By the summer of 2018, it was clear that the financial wherewithal to buy a trailer and move the machine was not available. An alternative solution was developed: to present the project at the Goethe-Institut in Paris together with a limited-edition portfolio and a live debate. The portfolio was prepared in Leipzig, and guest writers were invited to contribute texts. We were able to secure the participation of Paul B. Preciado, transgender philosopher and activist; Tom McCarthy, Booker-prize nominated novelist; Martin Heller, legal consultant for artists; Turner-prize nominated artist Luke Willis Thompson; and artist Lydia Ourrahmane. In addition to these leading figures, each member of the team contributed a printed page. The aim was to produce an edition of 250 portfolios, printed on the Tiegel in Leipzig, to be sold at the modest sum of 20 Euro each. The revenue would support the movement of the machine from Leipzig to Paris in the spring of 2019.
The conference and launch of the portfolio in Paris took place with the participation of Luke Willis Thompson, Lydia Ourrahmane, and Martin Heller. For the event, the students at ENSAPC produced several short films, which demonstrated situations in Paris and Nice, in which they handed out sheets of paper with the statement EUROPE OR DIE. This slogan is apparently shouted out by those who embark on the trans-Mediterranean journey from Africa to Europe. It can be interpreted in different ways depending on where one is located, be this the UK, France, Germany or Eastern Europe. It has a clear relevance in today’s Europe. In addition to this question, the group also investigated the trade in organs that plays a major role in trans-border movements today. Organs & Alliances thereby activated a multi-dimensional discussion on the nature of the body, the metabolics of human movement, and the complexity of forming alliances in today’s art context.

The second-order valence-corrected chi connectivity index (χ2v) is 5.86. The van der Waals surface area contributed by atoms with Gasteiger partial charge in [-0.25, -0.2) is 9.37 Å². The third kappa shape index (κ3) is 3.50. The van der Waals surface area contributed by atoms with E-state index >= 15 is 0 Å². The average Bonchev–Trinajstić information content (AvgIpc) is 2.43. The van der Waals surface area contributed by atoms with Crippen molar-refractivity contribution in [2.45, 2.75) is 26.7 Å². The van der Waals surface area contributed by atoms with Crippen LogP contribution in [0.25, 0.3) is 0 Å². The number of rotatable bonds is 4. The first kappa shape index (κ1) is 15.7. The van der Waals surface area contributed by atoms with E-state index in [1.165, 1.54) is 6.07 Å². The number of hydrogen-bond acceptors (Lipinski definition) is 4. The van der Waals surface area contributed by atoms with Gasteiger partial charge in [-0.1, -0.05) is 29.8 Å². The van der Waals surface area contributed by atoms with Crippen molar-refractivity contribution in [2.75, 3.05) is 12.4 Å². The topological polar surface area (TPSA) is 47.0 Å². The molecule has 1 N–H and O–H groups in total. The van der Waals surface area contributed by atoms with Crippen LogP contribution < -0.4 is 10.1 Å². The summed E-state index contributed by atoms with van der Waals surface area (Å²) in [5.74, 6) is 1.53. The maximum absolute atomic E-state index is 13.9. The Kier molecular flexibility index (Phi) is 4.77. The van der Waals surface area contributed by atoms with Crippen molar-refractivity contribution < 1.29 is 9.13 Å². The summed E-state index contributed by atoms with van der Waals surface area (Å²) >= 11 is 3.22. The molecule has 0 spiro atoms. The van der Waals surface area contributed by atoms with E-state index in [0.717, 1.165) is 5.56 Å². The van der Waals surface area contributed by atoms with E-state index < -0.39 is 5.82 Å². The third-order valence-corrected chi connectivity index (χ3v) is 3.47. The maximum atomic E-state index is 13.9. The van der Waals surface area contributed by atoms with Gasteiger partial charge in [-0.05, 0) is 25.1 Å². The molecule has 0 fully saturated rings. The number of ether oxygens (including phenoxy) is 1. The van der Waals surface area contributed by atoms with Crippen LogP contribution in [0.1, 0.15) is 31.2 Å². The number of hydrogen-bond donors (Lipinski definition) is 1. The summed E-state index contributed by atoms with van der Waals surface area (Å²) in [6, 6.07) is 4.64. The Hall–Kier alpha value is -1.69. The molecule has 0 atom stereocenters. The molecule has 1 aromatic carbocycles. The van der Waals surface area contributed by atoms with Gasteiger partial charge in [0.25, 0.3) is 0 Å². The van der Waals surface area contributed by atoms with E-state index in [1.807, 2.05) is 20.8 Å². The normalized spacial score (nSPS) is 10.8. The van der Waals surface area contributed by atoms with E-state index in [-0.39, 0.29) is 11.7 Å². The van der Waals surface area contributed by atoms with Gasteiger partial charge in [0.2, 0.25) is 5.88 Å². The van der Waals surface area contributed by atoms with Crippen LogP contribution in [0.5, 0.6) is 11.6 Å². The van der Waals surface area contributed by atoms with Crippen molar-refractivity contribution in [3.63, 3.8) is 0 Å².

Unfortunately, the Tiegel machine broke down during the printing process. As a result, only 47 portfolios were produced in time for the event in Paris. By the time each artist had received their copies, there were practically none left to sell. The students were adamant that they would produce more copies but to date no more have been printed. As with students, they have dissipated and are pursuing other projects.
The project has been well received internationally. One of the key points has been the ‘offline’ nature of Organs & Alliances. Whilst there are no more portfolios to hand out or sell, there is a buzz about these tracts and when one sheet is found, it is duly photocopied rather than being scanned and transmitted online. To work counter to the ubiquity of the digital appears to have made a mark. Through this project the team of students has learned about the complexity of setting up a network in real time. The focus therefore has been on their professional development. By engaging in this project, they have highlighted the current dependencies that characterize the art world and their inclusion within it as young professionals. To have to work on your own identity, setting up an alternative infrastructure with its own finance and organization is hard, especially if you prefer to depend on existing residencies, biennales, group shows, and the chimera of the art market. In this sense, the support of the Goethe-Institut provided an essential educational dimension with practical as well as conceptual ramifications.
Clémentine Deliss/Nina Volz